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Food products of animal origin – official controls


Regulation (EC) No 854/2004 on the organisation of official checks on products of animal origin intended for human consumption



It lays down specific rules for organising official checks on food intended for human consumption.


The legislation places the following requirements on all EU countries:

  • National authorities must approve premises that comply with EU food hygiene rules and give each one a code to indicate the types of products involved.
  • Food businesses must offer every assistance to inspectors carrying out the checks. This includes providing access to all buildings and to any documentation or records requested.
  • Audits of good hygiene practice must cover issues such as design and maintenance of premises and equipment, pest and temperature control and hygiene training.
  • The competent authority must perform special ‘hazard analysis and critical control point-based’ procedures, to verify whether food businesses apply EU rules on microbiological criteria, residues, contaminants and prohibited substances.
  • Inspectors check whether staff at all stages of the production process apply the relevant rules. They may examine the company's records, take samples for laboratory analysis and assess any risks that may be present.

The legislation covers different types of food:

  • Fresh meat: an official veterinarian must carry out specific checks both before and after animals are killed in slaughterhouses, game handling premises and plants where meat is cut and prepared for sale.
  • Live bivalve molluscs: national authorities classify the areas from which shellfish such as oysters, mussels and clams are harvested according to the cleanliness of the water. The classification determines whether the shellfish may be sold directly for human consumption or may first need to be treated in a purification centre.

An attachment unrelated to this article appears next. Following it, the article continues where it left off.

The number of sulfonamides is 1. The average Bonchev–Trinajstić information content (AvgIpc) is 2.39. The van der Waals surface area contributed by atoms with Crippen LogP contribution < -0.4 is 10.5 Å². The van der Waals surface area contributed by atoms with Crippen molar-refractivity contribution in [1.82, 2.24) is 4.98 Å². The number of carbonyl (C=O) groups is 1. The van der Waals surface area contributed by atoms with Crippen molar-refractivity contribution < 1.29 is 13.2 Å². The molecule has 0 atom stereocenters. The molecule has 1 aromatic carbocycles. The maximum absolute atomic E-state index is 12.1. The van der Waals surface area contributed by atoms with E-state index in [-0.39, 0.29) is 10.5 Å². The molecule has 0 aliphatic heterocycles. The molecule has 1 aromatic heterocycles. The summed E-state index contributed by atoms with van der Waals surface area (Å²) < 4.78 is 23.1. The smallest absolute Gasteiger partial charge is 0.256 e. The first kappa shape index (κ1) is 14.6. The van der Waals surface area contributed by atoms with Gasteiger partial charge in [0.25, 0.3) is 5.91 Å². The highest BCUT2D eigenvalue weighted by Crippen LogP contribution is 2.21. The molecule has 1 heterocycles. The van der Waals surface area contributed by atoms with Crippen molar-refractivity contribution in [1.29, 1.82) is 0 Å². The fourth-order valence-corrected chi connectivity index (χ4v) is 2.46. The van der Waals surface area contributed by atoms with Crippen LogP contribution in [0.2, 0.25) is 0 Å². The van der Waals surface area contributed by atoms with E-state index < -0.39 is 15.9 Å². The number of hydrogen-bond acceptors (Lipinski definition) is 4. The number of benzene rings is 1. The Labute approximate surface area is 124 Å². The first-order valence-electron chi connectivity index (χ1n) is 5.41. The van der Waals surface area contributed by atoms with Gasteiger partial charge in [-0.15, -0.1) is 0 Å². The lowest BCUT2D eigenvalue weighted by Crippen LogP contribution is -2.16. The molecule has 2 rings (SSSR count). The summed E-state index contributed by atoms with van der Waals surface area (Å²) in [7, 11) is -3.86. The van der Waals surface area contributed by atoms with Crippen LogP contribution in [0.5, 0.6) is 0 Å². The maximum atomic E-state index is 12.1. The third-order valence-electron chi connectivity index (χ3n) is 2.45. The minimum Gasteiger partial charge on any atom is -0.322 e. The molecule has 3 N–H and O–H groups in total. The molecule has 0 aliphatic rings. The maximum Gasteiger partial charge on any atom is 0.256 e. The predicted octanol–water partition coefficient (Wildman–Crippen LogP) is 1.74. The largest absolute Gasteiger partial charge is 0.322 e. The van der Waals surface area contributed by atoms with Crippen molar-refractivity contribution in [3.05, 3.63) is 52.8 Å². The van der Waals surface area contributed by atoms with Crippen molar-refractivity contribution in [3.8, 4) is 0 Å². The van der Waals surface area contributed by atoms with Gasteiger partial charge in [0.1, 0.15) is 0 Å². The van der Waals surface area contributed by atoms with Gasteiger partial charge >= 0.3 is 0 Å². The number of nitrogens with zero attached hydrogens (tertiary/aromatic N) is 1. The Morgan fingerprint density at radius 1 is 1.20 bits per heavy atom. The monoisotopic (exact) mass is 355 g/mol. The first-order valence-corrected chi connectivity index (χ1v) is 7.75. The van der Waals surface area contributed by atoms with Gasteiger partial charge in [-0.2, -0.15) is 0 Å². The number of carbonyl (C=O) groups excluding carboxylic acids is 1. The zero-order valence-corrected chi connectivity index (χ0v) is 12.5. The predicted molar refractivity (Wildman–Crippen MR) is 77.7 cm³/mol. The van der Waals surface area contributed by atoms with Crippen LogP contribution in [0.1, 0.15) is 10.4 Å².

• Fishery products: regular checks are made on the hygiene conditions of fishing vessels, markets (auction and wholesale), storage and transportation conditions and on the fish themselves when they are landed and first sold.
  • Untreated (i.e. raw) milk and dairy products: checks verify that the requirements for raw milk are being met and that rules on animal welfare and use of veterinary medicinal products are respected.
  • Food may only be imported into the EU from countries and premises that demonstrate they meet EU standards.


It applies from 20 May 2004.


Regulation (EC) No 854/2004 of the European Parliament and of the Council of 29 April 2004 laying down specific rules for the organisation of official controls on products of animal origin intended for human consumption (OJ L 139, 30.4.2004, pp. 206–320)

Successive amendments to Regulation (EC) No 854/2004 have been incorporated in the basic text. This consolidated version is for reference purposes only.

last update 04.02.2016